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   Muslim man in right-to-die challenge, but family says Islam calls for life to be prolonged as long as possible

The family of a Muslim man from Greater Manchester who is in a persistent vegetative state are fighting in the High Court for him to receive - against medical advice - life-saving treatment if his condition deteriorates.

A judge was told the family of patient “L” believes that if the severely brain-damaged 55-year-old could express his wishes he would never agree, because of his faith, to an order that he should not be resuscitated or ventilated.

Pennine Acute Hospitals Trust, which is responsible for his care, is seeking a court declaration that it would not be in his best interests to offer him ventilation or resuscitation if there was “a life-threatening event”.

Claire Watson, appearing for the trust, said it was the unanimous view of clinicians treating L, as well as independent experts, that the family man was in a persistent vegetative state “with minimal prospects of improving any neurological function and no meaningful prospect of further recovery”.

“The consensus of opinion is that in the event of significant deterioration L should not be actively resuscitated or ventilated.”

Ms Watson told Mr Justice Moylan, sitting in the Court of Protection in London: “Rather than there being the prolongation of life, there would be the prolongation of death and lack of dignity.” But the judge was told it was the family’s view that “life is sacred and it would be contrary to the tenets of their religion not to provide life-supporting treatment”.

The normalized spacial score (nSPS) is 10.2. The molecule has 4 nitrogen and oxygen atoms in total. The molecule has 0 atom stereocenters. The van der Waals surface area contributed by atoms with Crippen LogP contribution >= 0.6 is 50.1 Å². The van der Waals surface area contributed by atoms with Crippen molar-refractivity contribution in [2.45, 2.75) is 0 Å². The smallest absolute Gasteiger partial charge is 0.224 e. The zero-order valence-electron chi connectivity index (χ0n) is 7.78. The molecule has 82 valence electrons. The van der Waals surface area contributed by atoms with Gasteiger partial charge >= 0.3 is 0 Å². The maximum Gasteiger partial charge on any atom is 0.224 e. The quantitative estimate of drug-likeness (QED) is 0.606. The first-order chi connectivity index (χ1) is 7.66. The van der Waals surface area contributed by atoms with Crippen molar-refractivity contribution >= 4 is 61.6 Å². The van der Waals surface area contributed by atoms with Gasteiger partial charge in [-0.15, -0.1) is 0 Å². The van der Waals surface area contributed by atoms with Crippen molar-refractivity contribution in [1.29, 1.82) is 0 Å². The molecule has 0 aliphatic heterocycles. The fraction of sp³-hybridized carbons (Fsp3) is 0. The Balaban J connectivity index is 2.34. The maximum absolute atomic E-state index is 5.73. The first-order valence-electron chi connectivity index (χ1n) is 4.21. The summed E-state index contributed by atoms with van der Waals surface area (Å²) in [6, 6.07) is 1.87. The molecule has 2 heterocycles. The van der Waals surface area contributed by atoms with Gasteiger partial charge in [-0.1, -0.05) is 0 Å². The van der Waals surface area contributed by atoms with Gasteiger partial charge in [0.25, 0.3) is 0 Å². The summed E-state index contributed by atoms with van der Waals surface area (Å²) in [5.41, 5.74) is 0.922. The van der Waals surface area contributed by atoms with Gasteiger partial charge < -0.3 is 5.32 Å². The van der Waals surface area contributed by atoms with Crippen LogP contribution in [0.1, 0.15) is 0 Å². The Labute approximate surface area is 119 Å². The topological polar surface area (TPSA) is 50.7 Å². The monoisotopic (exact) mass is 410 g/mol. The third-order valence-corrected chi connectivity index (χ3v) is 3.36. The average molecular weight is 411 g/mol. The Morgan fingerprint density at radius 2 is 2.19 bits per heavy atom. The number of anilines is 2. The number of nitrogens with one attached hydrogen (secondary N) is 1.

The family also believes L, who suffered a cardiac arrest in mid-July which resulted in severe brain damage, is not as “unresponsive” as the doctors suggest. The judge was told that, since mother and son had signed their court statements, family members on daily visits to hospital had continued to observe “some degree of responsiveness” on L’s part. They are arguing that it is “simply too soon” to determine whether L is in a “permanent” vegetative state, or to conclude that his quality of life would be so limited or wretched - as one doctor had concluded - to make life-saving treatment futile.

An independent expert in intensive care jointly instructed by both parties stated that it was “absolutely unrealistic” to expect any further neurological recovery from such a “minimally conscious state”. An independent expert in neurology also jointly instructed accepted that prognosis was notoriously difficult in PVS cases but also supported the trust’s position.

A senior doctor gave evidence at odds with family assertions that L had recently shown “some degree of responsiveness”. The doctor told the court that, between 18 July and Monday, he was not aware of any improvement. He said: “Not a single member of staff has expressed that they have seen any purposeful movements.”

The hearing continues on Tuesday.

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